novelty --> higher variance in impact: [[EVD - highly novel papers had higher variance in their citation outcomes over a 15-year window, biased towards the higher impact tail of the distribution - @wangBiasNoveltyScience2017]]


GNB model Poisson regression

novelty --> big hit, esp. in long run, and outside home field: [[EVD - highly novel papers were more likely to be in the top 1% of citations in the long run, but not in the short run, and particularly in other fields - @wangBiasNoveltyScience2017]]

novelty --> lower impact factor journal, ceteris paribus: [[EVD - highly novel papers were more likely to be published in lower impact journals - @wangBiasNoveltyScience2017]]

(p. 7)

(p. 11)


main claim here is that [[CLM - bibliometric measures are biased against novel breakthrough research - @wangBiasNoveltyScience2017]]

idea of "sleeping beauty" seems interesting, also as a keyword related to [[CLM - True creative breakthroughs often take a long time to develop]]

authors propose novel conceptual combinations (implicitly "inside a discipline"?? or outside??) as mechanisms for outsider innovation

would be really fun if we had the data to tease out differences between novel conceptual combinations that are close/far from the home/target discipline

if farther, then something new is being brought in (direct transfer)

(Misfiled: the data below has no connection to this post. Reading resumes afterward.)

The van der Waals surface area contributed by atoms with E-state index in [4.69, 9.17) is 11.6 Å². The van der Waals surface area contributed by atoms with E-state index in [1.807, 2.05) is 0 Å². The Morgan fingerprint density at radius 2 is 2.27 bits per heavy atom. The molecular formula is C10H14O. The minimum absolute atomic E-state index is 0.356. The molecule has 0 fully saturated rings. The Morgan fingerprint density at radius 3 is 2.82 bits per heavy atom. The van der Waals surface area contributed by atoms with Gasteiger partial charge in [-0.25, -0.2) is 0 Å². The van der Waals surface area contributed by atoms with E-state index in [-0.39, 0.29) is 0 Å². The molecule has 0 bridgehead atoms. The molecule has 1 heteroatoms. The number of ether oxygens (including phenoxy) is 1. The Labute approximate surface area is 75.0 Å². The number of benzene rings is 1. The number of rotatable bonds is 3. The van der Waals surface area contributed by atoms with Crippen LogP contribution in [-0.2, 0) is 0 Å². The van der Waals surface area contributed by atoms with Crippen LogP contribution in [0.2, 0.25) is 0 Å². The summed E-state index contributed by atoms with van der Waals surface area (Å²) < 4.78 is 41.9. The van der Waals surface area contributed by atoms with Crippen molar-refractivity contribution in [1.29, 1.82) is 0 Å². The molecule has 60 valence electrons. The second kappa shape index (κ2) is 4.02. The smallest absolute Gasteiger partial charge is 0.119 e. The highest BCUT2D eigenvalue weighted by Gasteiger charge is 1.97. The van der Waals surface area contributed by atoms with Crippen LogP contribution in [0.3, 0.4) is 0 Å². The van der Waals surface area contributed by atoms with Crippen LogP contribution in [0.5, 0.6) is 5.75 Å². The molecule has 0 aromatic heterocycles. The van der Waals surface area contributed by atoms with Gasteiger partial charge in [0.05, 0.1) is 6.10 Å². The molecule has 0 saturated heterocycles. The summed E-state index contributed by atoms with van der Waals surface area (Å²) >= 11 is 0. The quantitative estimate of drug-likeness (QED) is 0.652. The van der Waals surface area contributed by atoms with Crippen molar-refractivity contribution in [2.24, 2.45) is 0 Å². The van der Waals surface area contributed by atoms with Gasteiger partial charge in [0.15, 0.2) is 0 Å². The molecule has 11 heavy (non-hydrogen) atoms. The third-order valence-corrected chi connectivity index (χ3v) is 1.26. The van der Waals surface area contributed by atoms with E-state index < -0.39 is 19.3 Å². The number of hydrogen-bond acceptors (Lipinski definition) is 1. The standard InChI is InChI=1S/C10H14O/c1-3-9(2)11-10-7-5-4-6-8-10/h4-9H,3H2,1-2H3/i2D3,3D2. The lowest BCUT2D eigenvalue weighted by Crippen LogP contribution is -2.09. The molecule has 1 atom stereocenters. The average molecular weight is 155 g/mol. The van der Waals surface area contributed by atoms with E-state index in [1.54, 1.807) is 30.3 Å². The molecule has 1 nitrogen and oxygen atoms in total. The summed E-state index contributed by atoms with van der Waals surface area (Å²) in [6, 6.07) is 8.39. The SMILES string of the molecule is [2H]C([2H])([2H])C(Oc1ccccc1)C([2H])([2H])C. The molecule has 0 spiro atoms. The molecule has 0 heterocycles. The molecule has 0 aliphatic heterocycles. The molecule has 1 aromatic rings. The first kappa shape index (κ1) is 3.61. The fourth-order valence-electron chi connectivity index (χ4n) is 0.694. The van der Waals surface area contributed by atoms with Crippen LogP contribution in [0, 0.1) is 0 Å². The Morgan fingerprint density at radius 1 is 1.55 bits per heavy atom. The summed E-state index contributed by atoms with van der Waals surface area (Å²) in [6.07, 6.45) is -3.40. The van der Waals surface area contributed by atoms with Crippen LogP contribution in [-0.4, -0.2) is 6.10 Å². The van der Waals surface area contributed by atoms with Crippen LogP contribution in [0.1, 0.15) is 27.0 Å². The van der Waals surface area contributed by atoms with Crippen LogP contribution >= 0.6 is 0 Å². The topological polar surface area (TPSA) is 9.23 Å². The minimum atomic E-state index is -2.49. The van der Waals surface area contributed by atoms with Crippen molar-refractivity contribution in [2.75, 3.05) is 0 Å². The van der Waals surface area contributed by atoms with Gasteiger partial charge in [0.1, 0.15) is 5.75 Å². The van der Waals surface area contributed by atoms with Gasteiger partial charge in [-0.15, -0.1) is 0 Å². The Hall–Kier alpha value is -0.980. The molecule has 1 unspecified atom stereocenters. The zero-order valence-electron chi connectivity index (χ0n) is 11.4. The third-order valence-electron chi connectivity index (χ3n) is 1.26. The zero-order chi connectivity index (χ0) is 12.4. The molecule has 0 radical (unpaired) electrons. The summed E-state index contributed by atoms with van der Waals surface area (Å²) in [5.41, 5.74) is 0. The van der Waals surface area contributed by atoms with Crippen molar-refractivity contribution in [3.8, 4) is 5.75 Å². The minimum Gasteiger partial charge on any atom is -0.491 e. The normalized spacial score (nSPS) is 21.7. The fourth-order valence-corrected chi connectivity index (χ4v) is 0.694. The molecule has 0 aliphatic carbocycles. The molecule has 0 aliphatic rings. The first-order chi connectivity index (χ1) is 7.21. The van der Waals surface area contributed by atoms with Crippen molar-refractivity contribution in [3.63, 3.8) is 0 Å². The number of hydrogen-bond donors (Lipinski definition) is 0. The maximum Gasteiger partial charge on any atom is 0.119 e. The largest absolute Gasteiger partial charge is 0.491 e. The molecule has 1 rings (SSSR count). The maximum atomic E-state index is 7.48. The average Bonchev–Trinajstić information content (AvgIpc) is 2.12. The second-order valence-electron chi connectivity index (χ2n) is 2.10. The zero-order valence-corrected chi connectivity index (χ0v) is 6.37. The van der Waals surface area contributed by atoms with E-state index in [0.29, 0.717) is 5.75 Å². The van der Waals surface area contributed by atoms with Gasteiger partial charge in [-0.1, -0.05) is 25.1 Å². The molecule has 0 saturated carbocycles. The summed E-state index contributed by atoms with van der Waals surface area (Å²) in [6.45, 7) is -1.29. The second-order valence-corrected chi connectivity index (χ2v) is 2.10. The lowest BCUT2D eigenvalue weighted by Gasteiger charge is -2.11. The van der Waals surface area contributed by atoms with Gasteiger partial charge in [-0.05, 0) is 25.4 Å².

if nearer, then maybe it's more about novel problem framing that allows for novel combination of existing pieces

for now, we know this connects well to far analogies because ~96% of the novel combinations are cross-disciplinary. which... makes sense based on how they define it.

the measurement of impact in terms of the long run outcomes for a single paper seem... off to me. i want to know about field-wide changes. which i suppose is not really possible to glean from citation data, because they involve counterfactuals. maybe in some limited cases we can get some natural experiments to compare.

i keep thinking about relationships between this and literature-based discovery! which has a similar intuition about basically "undiscovered public knowledge" (undiscovered fruitful connections between things)

the results on delayed recognition and lower-impact factor REALLY throw a wrench in heuristics that focus on filtering papers based on "top-tier venues"